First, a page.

Cannabis in Iran:
Situated between Afghanistan’s extensive poppy fields and eager Western markets, Iran has an extensive history of domestic opium, alcohol, tobacco and cannabis use dating back centuries. In recent decades, heroin has become more popular. Most recently, the use of methamphetamine has increased and is reportedly in demand across the social spectrum, from tired workers to women seeking weight loss. Cocaine has become a regular feature at parties among Tehran’s richer residents; young people throughout the city smoke marijuana and pop ecstasy pills; opium viewed as an older person’s drug is still widely considered to be culturally acceptable and widely used throughout the country. In seedy corners of south Tehran, addicts gather to inject heroin. But when crystal meth hit the streets it managed to transcend social divides, and could be found everywhere in the city.
According to what Iranian authorities say more than 2.2 million of Iran’s 80 million citizens already are addicted to illegal drugs, including 1.3 million on registered treatment programs. The country is waging one of the world’s most expensive and dangerous war against drugs streaming across its 572 mile border with Afghanistan. Enormous quantities of opium, hashish and heroin have been seized. But the flow of drugs to their domestic market, and to Europe, has not been stopped. While, for example, one ton of hash is seized, 10 tons make it to the West. In the West, Iran is often mischaracterized as a monolithic pariah state. The reality is more complicated. Iran’s drug war, which frequently metes out death sentences for traffickers and has reportedly precipitated thousands of police deaths, reflects the country’s commitment to the harsh status advocated by American and international drug warriors.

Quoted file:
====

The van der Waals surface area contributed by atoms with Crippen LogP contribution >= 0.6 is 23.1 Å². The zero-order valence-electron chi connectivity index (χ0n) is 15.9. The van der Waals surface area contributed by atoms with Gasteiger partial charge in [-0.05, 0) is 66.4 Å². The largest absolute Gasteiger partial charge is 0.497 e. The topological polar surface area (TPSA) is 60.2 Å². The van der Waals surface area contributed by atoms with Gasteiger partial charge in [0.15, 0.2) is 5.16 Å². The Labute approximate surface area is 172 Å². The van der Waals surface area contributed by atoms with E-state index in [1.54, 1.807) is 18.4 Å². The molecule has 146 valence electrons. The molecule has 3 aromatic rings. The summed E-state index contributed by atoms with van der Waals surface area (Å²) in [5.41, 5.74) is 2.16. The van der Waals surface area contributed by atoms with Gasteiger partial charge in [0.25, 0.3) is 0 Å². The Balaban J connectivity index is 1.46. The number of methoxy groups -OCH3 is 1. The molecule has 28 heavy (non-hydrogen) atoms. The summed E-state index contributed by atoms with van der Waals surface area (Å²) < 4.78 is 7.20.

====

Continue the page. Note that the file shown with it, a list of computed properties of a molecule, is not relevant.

Its efforts to treat drug addiction as a public health problem instead of a criminal justice issue, however, are on the cutting edge of progressive harm reduction efforts. Authorities are considering liberalizing laws around using cannabis and opium but Iran’s drug policy lime most anything else, is more complicated than many people think. It is an actual possibility but not in the short term. Institutions are really discussing measures to regulate the drug market. By regulation of the drug market, we can mean many different things. One of the ideas is to allow certain substances, in this case cannabis and opium, to be used under specific circumstances. It hasn’t been clearly stated what these circumstances are. What is interesting though is that the discussion is open. It is a very interesting fact that in the Islamic Republic of Iran such discussions are taking place.
When Western audiences, particularly Americans, think about Iran, they compare it to an authoritarian, dark place. Whoever has been traveling to Iran finds a different kind of place. Which doesn’t mean that it’s all happy. But it’s complicated. There is a fundamental paradox. Iran, leads the statistics in the death penalty for drug traffickers. It is a very problematic situation, the fact is that Iran shares a very long border with Afghanistan and Pakistan, and over the last 35 years Iran’s war on drugs supported by Europe and the United States has resulted in 3,000 people dead among Iranian law enforcement agents. So they have paid a very high price in fighting drug trafficking but it hasn’t produced really substantial results. The flow of drugs from Afghanistan is toward Europe, toward the rich markets.
Under economic pressure, drug trafficking becomes one of the main sources of income, especially among populations that have been under very difficult economic situations for the past decade and Iran is certainly one of them. The eastern regions of Iran are very poor, very underdeveloped, and they’ve been paying a high price for the war on drugs. Cannabis is an indigenous drug to Iran. It has a name in Persian, Shahdaneh. Shah meaning King and daneh meaning seed. It means royal seed. Its traditional use is really in the cuisine, the dried leaves that you use in yogurt and things like that. Today, it is a really popular thing among young people because it is grown as anywhere in the world. But there is a slight difference in cultural terms. Weed is sort of a new thing. Historically, Iranians smoked hashish, they didn’t smoke weed. But in the past 10, 15 years, it’s become very popular, weed. So there is a trend toward smoking weed, which is also grown in Iran extensively. According to Iranian drug laws, cannabis cultivation is permitted but not for drug use.